These are articles which previously were collected in the "New
[Science] News" section of my home page. If a
link has expired, please let me know.
Archived on 6 July 1997:
The San Diego Union-Tribune hosts Science
City, an excellent collection of stories and articles. The current
highlight is a twelve-part history of evolution.
Generating random numbers is hard for a computer, which can't do
anything randomly (except crash). However, in an exciting development
that harks back to the dawn of the computer age (well, the '70s,
anyway), scientists have harnessed the power of Lava Lamps to generate
Wierd things seem to be happening at the center of our galaxy. No,
it's not exploding, as it does in Larry Niven's Known Space series, but
it is sending out an
Enormous Antimatter Beam. Fortunately not at us.
Organisms as diverse as robins and rhinos obey the same math laws
governing the way size
affects structure, plumbing and life history. Surprisingly (or
maybe not), these laws are fractal.
For example, an animals metabolic rate goes as mass3/4.
Quasicrystals, like perfect crystals (e.g., diamond), have
long range order. Unlike crystals, they aren't periodic. This gives
them some rather unique properties. Introduction to
Quasicrystals will help you get caught up on this unusual form
of matter. Don't forget to go to the bottom of this page and look for
some (DOS) programs which will help you understand crystals and
Penrose tiles are the two-dimensional analog of quasi-crystals --
long range order, but no periodicity. In addition, they are related to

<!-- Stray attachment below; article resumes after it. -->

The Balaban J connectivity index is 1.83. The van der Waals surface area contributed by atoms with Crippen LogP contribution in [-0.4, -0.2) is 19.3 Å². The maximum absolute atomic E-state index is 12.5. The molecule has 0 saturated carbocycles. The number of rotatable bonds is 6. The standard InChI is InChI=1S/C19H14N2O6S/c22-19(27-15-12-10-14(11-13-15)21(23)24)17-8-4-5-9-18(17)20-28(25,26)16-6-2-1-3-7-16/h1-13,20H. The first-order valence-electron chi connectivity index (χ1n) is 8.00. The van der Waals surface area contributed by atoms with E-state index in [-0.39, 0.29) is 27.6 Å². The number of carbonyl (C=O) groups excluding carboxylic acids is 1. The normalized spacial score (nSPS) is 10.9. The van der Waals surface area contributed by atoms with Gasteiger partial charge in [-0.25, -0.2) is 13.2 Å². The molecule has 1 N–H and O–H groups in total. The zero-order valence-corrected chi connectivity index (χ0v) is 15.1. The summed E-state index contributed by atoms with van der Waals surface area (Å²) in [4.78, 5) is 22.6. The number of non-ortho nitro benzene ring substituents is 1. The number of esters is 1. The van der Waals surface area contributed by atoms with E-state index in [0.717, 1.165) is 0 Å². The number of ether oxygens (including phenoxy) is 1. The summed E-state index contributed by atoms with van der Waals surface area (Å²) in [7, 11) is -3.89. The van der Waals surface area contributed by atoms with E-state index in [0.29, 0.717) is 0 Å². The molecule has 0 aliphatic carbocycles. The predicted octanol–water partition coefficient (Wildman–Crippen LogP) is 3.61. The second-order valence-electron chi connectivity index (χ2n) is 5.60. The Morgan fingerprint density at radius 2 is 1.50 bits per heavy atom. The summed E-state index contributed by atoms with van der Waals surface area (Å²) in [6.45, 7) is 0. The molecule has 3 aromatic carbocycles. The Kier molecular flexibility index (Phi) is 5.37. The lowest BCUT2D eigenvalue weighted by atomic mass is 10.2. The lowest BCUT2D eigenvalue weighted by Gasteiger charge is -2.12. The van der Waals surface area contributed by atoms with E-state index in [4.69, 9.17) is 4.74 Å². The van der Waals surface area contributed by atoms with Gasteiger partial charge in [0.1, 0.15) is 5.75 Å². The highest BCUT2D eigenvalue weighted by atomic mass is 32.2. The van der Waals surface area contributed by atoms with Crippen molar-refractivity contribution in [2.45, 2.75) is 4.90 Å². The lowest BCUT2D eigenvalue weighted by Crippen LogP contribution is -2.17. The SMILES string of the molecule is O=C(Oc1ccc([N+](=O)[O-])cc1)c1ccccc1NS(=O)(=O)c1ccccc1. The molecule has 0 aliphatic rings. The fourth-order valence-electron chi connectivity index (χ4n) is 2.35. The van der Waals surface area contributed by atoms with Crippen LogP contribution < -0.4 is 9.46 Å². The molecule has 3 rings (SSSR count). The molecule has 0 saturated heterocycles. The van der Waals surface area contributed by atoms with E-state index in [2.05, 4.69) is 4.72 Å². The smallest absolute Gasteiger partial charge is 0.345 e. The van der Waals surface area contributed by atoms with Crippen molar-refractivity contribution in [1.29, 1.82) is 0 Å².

Mean. You can read about them, or use QuasiTiler
to construct your own tiles. (Note: I've heard that you can buy Penrose
tiles for your floors. If anyone has ever heard anything about this,
please email me.) (Further note: I've also heard that you can get
Penrose-tiled bathroom tissue -- and the Penrose is suing the company.)
through the ages gives you a web based history of man's favorite
dessert. Oh. Never mind. Anyway, this site tells you a lot more about
pi than you may want to know. For the definitive history of pi, plus
gratuitous attacts on hippies, Aristotle, and the Roman Empire, go to
Borders and get a copy of Petr Beckmann's A Brief
History of Pi.
Like to doodle with numbers? See the Recreational
Math home page.
Space Report is a more-or-less weekly listing of every manned and
unmanned orbital launch.
Computers on the horizon? Maybe sooner than you think. Using a
"large thermal ensemble (such as a cup of coffee)", this sounds like
something out of the Hitchhiker's Guide to the Galaxy.
Speaking of the APS March meeting (I was, further back), you can
read about some of the highlights online.
If you are a real glutton for punishment, you can look at the abstract of my
Is history a science? Doesn't matter. Take a look
at past versions of this month and see what happened 25, 50, and 75
Nature has a special section on cloning
of sheep and, presumably, other things. There are news, opinions,
commentaries, and letters. You may need to register, but it is free.
Archived on 23 March 1997:
It is now possible to measure very
small forces. How small? Just enough to lift a protein molecule.
Two scientists think they know the region where
the famed Martian Meteorite originated Unfortunately, they don't
agree on the place. Split the difference?
of memory, one electron -- you can't get much more compact than that.
Humans have lived in South America for
12,500 years -- and maybe a lot longer.
Once thought of as a high-tech flop, the Hubble
Telescope is helping revolutionize astronomy. Now it's due for an upgrade.
engine, rejected by NASA for the original shuttle, may power the
next generation of orbiters.
MIT scientists are learning how to use quantum mechanics to put atoms to